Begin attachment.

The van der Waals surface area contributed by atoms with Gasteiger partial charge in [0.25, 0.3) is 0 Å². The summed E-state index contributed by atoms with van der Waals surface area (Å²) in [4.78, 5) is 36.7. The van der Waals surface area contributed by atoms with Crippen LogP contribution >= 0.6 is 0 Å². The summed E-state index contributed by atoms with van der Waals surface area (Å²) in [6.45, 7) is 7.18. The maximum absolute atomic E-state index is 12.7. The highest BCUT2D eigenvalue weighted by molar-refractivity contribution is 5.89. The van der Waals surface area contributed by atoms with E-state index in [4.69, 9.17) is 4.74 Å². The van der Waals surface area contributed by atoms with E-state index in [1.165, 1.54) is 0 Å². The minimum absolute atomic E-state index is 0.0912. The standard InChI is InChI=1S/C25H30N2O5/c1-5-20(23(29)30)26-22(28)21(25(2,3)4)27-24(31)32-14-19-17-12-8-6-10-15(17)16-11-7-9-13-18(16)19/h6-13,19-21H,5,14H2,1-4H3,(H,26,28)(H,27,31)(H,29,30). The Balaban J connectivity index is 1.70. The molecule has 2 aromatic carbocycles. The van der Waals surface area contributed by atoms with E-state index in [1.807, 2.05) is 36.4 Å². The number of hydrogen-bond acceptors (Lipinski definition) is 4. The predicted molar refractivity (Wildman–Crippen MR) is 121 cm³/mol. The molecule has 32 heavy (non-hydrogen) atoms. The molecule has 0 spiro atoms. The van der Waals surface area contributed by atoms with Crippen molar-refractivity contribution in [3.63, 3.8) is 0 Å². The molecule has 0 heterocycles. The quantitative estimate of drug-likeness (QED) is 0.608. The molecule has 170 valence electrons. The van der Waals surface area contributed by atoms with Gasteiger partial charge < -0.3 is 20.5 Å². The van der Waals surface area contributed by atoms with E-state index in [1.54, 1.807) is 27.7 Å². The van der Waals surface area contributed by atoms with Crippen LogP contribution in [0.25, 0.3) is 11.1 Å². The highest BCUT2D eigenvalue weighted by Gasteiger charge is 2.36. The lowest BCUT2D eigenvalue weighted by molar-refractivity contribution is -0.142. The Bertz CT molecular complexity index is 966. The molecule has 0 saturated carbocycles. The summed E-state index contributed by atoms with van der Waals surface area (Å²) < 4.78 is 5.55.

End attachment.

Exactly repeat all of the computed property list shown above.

The van der Waals surface area contributed by atoms with Gasteiger partial charge in [0.25, 0.3) is 0 Å². The summed E-state index contributed by atoms with van der Waals surface area (Å²) in [4.78, 5) is 36.7. The van der Waals surface area contributed by atoms with Crippen LogP contribution >= 0.6 is 0 Å². The summed E-state index contributed by atoms with van der Waals surface area (Å²) in [6.45, 7) is 7.18. The maximum absolute atomic E-state index is 12.7. The highest BCUT2D eigenvalue weighted by molar-refractivity contribution is 5.89. The van der Waals surface area contributed by atoms with E-state index in [4.69, 9.17) is 4.74 Å². The van der Waals surface area contributed by atoms with E-state index in [1.165, 1.54) is 0 Å². The minimum absolute atomic E-state index is 0.0912. The standard InChI is InChI=1S/C25H30N2O5/c1-5-20(23(29)30)26-22(28)21(25(2,3)4)27-24(31)32-14-19-17-12-8-6-10-15(17)16-11-7-9-13-18(16)19/h6-13,19-21H,5,14H2,1-4H3,(H,26,28)(H,27,31)(H,29,30). The Balaban J connectivity index is 1.70. The molecule has 2 aromatic carbocycles. The van der Waals surface area contributed by atoms with E-state index in [1.807, 2.05) is 36.4 Å². The number of hydrogen-bond acceptors (Lipinski definition) is 4. The predicted molar refractivity (Wildman–Crippen MR) is 121 cm³/mol. The molecule has 32 heavy (non-hydrogen) atoms. The molecule has 0 spiro atoms. The van der Waals surface area contributed by atoms with Crippen molar-refractivity contribution in [3.63, 3.8) is 0 Å². The molecule has 0 heterocycles. The quantitative estimate of drug-likeness (QED) is 0.608. The molecule has 170 valence electrons. The van der Waals surface area contributed by atoms with Gasteiger partial charge < -0.3 is 20.5 Å². The van der Waals surface area contributed by atoms with E-state index in [1.54, 1.807) is 27.7 Å². The van der Waals surface area contributed by atoms with Crippen LogP contribution in [0.25, 0.3) is 11.1 Å². The highest BCUT2D eigenvalue weighted by Gasteiger charge is 2.36. The lowest BCUT2D eigenvalue weighted by molar-refractivity contribution is -0.142. The Bertz CT molecular complexity index is 966. The molecule has 0 saturated carbocycles. The summed E-state index contributed by atoms with van der Waals surface area (Å²) < 4.78 is 5.55.